• IrukaIruka Registered User, Moderator mod
    edited September 2014
    Scos has great advice.
    Ollie wrote: »
    @Iruka those are some enormously helpful images. Thanks so much for doing all that work for me!* The issue with most lighting that I have access to/would actually think of using is that it tends to be a very harsh warm color, and this is more soft and luminescent and more neutral-leaning-cool.

    I haven't really worked on the image since my last update so it's not too late at all. C: I'll crack it open now and see what I can get done before I head to bed. Gracias!

    *I assume you didn't have these pictures lying around beforehand. Even if you did, I appreciate it.

    Taking these pic maybe took 20 minutes, it wasn't a big deal, which is why I encourage people to do the same. Dont let little things like "The light is too warm" stop you either. Even in manga studio, you have the tools to manipulate what you take:
    Try to remember that gathering reference isn't always about finding the image that closest to what you have in your head, rather about filling in the logical gaps between whats in your minds eye, reality, and what you want to be on the paper. There will be some things you imagine that will have to change, and there will be some things in the reference that need to be ditched. If your lamp is too harsh, wash out the light with a bandanna or something, use Photoshop to make adjustments. Your references are tools, and you don't want to spend forever just looking for the perfect one, you want to move, manipulate and assess them for the maximum amount of information. the nice thing about taking your own is that it eliminates some of the guess work of having to mush images together, you can work with your camera and your light to figure out whats wrong before you start painting, and that will actually save you tons of frustration.

    Iruka on
  • OllieOllie Registered User regular
    edited September 2014
    Posted something here, decided against it and now I can't delete my post :( decided to post it in the Doodles thread anyway.
    I will post an update on the orb-lady soon! Thanks again for all your feedback, it is enormously helpful. <3

    Ollie on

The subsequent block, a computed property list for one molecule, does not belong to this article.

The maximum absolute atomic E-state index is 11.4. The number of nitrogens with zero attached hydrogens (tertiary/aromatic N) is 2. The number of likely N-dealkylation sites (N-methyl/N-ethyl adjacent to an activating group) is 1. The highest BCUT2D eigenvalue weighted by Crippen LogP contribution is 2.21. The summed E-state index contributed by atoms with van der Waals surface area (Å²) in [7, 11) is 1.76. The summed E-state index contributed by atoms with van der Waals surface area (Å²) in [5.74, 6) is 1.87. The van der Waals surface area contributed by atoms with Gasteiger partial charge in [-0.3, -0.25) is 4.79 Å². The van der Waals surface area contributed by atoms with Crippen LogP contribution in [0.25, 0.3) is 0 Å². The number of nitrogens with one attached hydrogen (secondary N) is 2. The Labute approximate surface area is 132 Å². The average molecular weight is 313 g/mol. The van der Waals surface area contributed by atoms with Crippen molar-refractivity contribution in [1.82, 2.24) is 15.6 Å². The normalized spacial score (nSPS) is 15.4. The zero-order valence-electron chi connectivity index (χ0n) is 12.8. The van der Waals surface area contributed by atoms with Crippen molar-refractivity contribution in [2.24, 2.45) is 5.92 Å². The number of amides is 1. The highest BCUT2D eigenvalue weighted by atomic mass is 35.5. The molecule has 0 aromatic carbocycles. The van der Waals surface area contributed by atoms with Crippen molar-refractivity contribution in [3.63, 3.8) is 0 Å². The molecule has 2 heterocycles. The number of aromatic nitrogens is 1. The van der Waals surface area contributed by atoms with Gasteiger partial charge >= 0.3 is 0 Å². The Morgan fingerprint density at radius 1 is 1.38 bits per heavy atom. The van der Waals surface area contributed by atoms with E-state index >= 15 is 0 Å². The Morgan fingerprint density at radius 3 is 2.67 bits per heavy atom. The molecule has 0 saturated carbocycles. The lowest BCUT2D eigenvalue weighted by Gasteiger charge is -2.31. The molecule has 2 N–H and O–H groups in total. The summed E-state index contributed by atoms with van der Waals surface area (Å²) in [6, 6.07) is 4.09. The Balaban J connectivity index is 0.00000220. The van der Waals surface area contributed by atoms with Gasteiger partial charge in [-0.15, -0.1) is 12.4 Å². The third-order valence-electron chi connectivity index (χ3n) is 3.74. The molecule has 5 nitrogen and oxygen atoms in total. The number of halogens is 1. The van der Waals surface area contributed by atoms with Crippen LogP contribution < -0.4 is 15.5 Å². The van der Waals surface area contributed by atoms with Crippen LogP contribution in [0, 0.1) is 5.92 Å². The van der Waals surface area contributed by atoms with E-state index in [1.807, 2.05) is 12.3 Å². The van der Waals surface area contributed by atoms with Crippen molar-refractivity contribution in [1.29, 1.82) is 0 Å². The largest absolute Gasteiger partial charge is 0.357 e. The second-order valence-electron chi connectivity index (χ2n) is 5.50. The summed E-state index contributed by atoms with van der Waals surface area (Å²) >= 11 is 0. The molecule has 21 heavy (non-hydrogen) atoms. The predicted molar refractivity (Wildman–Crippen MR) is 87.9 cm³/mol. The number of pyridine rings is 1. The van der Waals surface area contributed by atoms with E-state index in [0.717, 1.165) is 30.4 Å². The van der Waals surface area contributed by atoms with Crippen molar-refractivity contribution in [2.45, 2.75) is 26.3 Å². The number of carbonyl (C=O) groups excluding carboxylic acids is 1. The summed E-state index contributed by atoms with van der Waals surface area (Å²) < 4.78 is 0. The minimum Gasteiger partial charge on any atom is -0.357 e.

• OllieOllie Registered User regular
    edited September 2014
    Did some more work tonight, and redid most of the face. I also moved her ear in a bit closer, as I tend to overdo the distance of the ear from the face sometimes, but let me know if it was better off the way it was before. Everything is very rough-looking right now as I try to shape things out. I think I'll do the throat over again as well and stop trying to pull the muscles out so much. I feel like the fingers on her left hand should be redder (or make the right hand less red) because as is they look really mismatched?

    I zoomed in on the main part of the figure to make it more visible, as I only worked on this area anyway. The rest of the image is unchanged still.


    oh! And I did some more digging on lighting references for this as well, and took a few pictures of my own face in a similar pose. The image still needs work but that helped move it forward a ton.

    Ollie on
  • OllieOllie Registered User regular


    I think I'm ready to wrap this up. Any final suggestions?

    Also, would you guys suggest making a new thread to use as a personal art dump thread or should I just change this one?

  • IrukaIruka Registered User, Moderator mod
    I'm glad you worked through the piece. You can use this thread to keep posting your personal work, feel free to change the title.

    I think you should move forward. Maybe do some studies with a focus on portraits?

  • OllieOllie Registered User regular

    newest thing! Some fan art for Legend of Korra, inspired by a song by Fiona Apple. More info here.

    I made this on my Surface Pro 3, starting in Manga Studio 5 then switching to Photoshop CC after some extremely annoying technical problems.

  • OllieOllie Registered User regular
    New thing! Gift for a Secret Santa exchange at work. The girl in the image is a big fan of Dr. Who so I figured this would amuse her.

    Done with Prismacolor markers. Unfortunately my markers are long-neglected and the one I used to color the TARDIS is a little dried out, but I did what I could.

  • OllieOllie Registered User regular

    Something I'm working on now in Manga Studio 5. The 3D materials are super cool. Comes with some great references, and you can import other 3D models of your own to use in it.

    I'm interested in learning how to do watercolor effects and the like digitally. I'd prefer tips for MS5 since I'm working in that currently but Photoshop would be good to know as well. I'm out of the loop as far as actual digital effects go, sadly.

  • OllieOllie Registered User regular
    edited January 2015
    More work on this! It's Aurora from Ubisoft's Child of Light. She's a little girl with a big sword. Had to make myself stop working on this, since I'd really like some feedback on how it's going and what to fix or add.


    I actually would like her body to twist even further than it currently is, but I'm having trouble with her arms and figuring out how to position her hands. Any advice on anatomy/posing would be very welcome!

    I'm also trying to figure out how to do watercolor effects in the program. I started inking it before I remembered that, so I'll likely re-do the little I've already done, but there's still plenty to draw anyway. I tried to follow this tutorial but since I'm only really starting to learn the UI in MS5 I don't think I'm following it correctly.